In 1946, legendary broadcaster Norman Corwin traveled to 17 countries to document the postwar world for the radio series, One World Flight. Here, recently discovered and now published for the first time, is his personal journal of that historic trip.
A towering figure in broadcast history, Norman Corwin has long been known as "Radio's Poet Laureate." In the late 1930s, a creative revolution was underway in the medium. What some people still called "the wireless" was maturing from a novelty into an art form. After a ten-year career as a newspaperman, columnist, and critic-which began at the age of 17-Corwin joined the ranks of aural provocateurs such as Archibald MacLeish, Arch Oboler, and Orson Welles.
Toward the end of 1944, with an Allied victory in Europe apparently assured, CBS asked Corwin to prepare a program celebrating the anticipated event. On May 8, 1945, just after the collapse of Germany, CBS aired On a Note of Triumph, an epic aural mosaic. This program is considered to be the climax of the luminous period in radio history when writing of high merit, produced with consummate skill was nurtured and protected from commercial interference.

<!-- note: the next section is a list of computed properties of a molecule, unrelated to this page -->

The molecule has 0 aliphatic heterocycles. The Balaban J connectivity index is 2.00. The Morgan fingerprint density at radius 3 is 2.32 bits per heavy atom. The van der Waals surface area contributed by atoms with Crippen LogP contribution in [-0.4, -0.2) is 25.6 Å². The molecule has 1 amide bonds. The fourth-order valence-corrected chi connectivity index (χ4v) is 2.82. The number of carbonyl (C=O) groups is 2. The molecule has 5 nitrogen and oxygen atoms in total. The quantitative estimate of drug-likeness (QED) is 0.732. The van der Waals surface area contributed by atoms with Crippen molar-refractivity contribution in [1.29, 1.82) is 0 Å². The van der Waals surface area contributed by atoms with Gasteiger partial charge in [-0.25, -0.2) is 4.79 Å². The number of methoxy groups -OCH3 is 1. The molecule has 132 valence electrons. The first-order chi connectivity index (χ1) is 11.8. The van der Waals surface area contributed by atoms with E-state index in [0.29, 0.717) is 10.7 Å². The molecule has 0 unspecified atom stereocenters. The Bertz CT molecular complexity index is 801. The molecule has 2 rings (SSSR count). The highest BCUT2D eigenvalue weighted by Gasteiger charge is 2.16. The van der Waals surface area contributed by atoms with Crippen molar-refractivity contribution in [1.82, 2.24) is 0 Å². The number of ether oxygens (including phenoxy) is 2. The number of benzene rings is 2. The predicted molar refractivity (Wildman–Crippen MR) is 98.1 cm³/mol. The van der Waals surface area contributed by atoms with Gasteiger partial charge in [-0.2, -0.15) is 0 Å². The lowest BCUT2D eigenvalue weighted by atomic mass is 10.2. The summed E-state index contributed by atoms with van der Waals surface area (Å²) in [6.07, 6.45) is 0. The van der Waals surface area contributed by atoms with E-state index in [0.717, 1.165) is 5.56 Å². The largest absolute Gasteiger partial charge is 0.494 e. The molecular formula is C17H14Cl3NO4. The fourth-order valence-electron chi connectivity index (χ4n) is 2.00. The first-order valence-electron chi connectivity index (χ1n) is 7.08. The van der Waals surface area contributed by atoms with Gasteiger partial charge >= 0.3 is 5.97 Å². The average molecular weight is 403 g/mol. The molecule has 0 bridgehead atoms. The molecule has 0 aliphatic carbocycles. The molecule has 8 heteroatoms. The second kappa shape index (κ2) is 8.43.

After the broadcast, phone calls and letters of praise flooded the network, including a letter from Carl Sandburg calling On a Note of Triumph "one of the all the all-time great American poems." Corwin went on to win the first Wendell Willkie Award-a trip around the world sponsored by Freedom House and the Common Council for American Unity. Corwin accepted the Willkie Award on the condition it would be a working trip. He wanted the opportunity to record people in various countries and develop a series of documentaries on the state of the postwar world. CBS offered full support. The thirteen-part series, One World Flight, aired in 1947.
Norman Corwin's One World Flight provides the reader with an unrivaled perspective. During Corwin's travels to 17 countries in 1946, he kept a journal of his personal thoughts and observations. It was put in a drawer where it remained for decades. More than sixty years after the trip, media historian Michael Keith asked Corwin-who is now in his nineties-if he had kept a log or journal of his One World travels. He had, and his analysis of international communications still rings true today.